Dr. Abadir Explains the Risk Factors and Treatments of Peripheral Artery Disease

Dr. A. Ramsey Abadir, Explains the Risk Factors and Treatments of Peripheral Artery DiseasePeripheral Artery Disease is common and under-diagnosed. In this interview, Dr. A. Ramsey Abadir, M.D. explains the symptoms, predispositions, and treatment of Peripheral Artery Disease.

Q: What are the symptoms of Peripheral Artery Disease?

A: The symptoms of Peripheral Artery Disease range in severity. At first, patients will notice mild pain in their legs such as cramping as they’re walking. When they stop and rest, the cramping goes away. As things get more severe, they’ll find that the distance they can walk without cramping becomes increasingly shorter. Going up hills or stairs becomes tougher. When the symptoms become even more severe, they can have pain even when they’re not exercising or when they’re resting in bed. Patients will often tell me that they’ll be in bed, get a cramp in their leg, and have to get out of bed and walk around or hang their leg off the side of the bed to alleviate the pain. As the symptoms continue to progress they’ll experience more troublesome findings including gangrene in the toes or a patch of skin that turns black or brown. This patch of skin can open up into an ulcer.

Q: How is Peripheral Artery Disease diagnosed?

A: Peripheral Artery Disease is typically diagnosed when these symptoms are described to either a primary care doctor or a vascular specialist like myself. Once we suspect there is trouble with the arteries, we conduct a series of simple tests.

First, we check the blood pressure in the arms and legs. Blood pressure in the leg that is lower than in the arm indicates a blockage of blood flow. This result combined with a careful physical examination, where we check the pulses in the arms and legs, can give us further information as to the severity of the Peripheral Artery Disease. We can also perform an ultrasound in order to see the blood vessels, measure the blood flow, and determine if there’s any reduction in blood flow compared to normal. Once we’ve established the fact that there is a decrease in blood flow, either to one leg or to other parts of the body, we determine a treatment plan.

Q: How is Peripheral Artery Disease treated?

A: Most of the time we perform an angiogram. This is a procedure where we put dye in the blood vessels through a little tube called a catheter. Then we take pictures as the dye goes down the arteries in the legs. When we see areas that are narrow, we can identify the level of obstruction. Then we can use balloons to squeeze open the arteries and restore them to a more normal diameter. Sometimes we have to get rid of the substance that’s narrowing the arteries, which is called plaque. Plaque is a build-up of cholesterol. We have special machines that can remove plaque from the arteries. In some cases, we place a stent, which is like metal scaffolding, that sits inside the arteries and physically holds them open. With a combination of these techniques—the balloon which is called angioplasty; the removal of plaque which is called atherectomy; and the placement of the stent—we can usually increase blood flow and improve the situation.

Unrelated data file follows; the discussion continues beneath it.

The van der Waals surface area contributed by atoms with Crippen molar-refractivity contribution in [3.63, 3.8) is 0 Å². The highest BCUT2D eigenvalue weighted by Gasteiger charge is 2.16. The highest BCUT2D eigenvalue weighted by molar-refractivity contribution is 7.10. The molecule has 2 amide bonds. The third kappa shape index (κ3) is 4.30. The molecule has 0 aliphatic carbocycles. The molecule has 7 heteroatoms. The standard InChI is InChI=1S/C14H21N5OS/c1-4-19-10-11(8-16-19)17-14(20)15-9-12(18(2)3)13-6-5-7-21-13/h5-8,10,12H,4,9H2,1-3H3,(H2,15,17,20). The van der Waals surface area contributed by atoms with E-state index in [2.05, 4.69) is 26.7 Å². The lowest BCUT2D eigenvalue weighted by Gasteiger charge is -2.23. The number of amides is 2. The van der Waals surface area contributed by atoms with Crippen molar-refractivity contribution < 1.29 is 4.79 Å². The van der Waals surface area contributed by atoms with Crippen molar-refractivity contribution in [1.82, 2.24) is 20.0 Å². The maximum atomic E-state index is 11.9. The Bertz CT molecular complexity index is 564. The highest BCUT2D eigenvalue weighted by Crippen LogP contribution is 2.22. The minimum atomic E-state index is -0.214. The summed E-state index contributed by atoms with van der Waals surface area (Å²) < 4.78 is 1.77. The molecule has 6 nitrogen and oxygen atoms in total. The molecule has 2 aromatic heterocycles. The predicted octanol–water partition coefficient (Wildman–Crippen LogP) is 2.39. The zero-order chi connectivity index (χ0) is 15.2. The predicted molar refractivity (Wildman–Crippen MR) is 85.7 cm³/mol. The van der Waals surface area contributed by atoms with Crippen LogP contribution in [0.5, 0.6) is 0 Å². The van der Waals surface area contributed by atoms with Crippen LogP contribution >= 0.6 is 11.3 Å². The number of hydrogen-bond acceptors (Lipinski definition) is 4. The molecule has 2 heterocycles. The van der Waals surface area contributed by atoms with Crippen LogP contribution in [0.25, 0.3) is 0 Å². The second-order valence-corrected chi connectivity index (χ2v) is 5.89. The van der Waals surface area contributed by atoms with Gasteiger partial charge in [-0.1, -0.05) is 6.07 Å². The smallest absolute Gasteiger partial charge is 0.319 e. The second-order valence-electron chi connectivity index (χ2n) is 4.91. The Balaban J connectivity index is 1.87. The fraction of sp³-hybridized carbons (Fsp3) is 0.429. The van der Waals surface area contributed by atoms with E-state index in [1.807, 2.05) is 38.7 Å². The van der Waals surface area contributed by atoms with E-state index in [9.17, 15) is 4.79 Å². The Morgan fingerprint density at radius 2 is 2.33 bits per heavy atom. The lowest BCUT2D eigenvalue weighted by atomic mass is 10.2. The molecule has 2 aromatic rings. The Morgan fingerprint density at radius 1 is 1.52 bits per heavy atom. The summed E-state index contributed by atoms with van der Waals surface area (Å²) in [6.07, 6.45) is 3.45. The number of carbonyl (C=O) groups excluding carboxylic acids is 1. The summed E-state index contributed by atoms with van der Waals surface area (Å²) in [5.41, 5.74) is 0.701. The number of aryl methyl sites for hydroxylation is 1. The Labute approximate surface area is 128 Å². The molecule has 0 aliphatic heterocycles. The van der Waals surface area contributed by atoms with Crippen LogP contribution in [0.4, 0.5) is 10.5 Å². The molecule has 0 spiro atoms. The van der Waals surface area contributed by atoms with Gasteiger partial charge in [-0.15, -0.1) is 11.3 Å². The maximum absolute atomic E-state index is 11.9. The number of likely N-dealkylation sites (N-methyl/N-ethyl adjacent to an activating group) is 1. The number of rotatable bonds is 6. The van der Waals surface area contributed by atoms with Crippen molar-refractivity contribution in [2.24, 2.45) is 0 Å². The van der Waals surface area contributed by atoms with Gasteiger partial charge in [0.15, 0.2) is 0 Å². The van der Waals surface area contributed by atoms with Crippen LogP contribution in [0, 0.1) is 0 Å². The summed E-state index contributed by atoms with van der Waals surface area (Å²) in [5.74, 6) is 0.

Q: Why is Peripheral Artery Disease dangerous if left untreated?

A: Peripheral Artery Disease has a range of presentations. It usually presents as a very mild disease, manifested by a slight pain in the legs. However, if allowed to progress, which it usually does, it can get severe enough that there is critically low blood flow to the legs. In that case, there can be an onset of gangrene. If it becomes critically severe, it can progress to the point where the amputation of part of the foot, the whole foot, the leg, below the knee, and even worse is necessary.

Q: Can Peripheral Artery Disease be reversed?

A: Peripheral Artery Disease is not reversible. Unfortunately, it is a progressive disease. However, we can reverse the effects by opening up the arteries and stopping the progression. Once a patient has been diagnosed with Peripheral Artery Disease, it’s important to maintain routine follow-up so we can address issues before they become critical.

Q: Who is prone to getting Peripheral Artery Disease?

A: The most common reason for the development of Peripheral Artery Disease is genetics. Some people have genes that predispose them to building up clots and atherosclerosis in the blood vessels. However, there are three things a patient can do to address this predisposition – not smoke, lower high blood pressure and high cholesterol, and control diabetes. When our patients display evidence of Peripheral Artery Disease, these three avenues are where we’ll intervene.

Q: How common is Peripheral Artery Disease?

A: Peripheral Artery Disease is common, and unfortunately, under-diagnosed. It’s estimated that only 10%-20% of people who have Peripheral Artery Disease get diagnosed and treated. It’s estimated that up to 20%-30% of the general population, by the time they reach 70-years-old, will have evidence of Peripheral Artery Disease.

Because Peripheral Artery Disease is under-diagnosed, patients have to be their own self-advocates. If you notice increasing pain in your legs when you’re walking around, or if you have an ulcer on your foot that’s not healing, ask your doctor to compare the blood pressure in your arm and your leg. Based on the results, it’s easy for your doctor to refer you to a vascular specialist who can help with further testing and treatment.

Request a consultation at your nearest American Endovascular center today.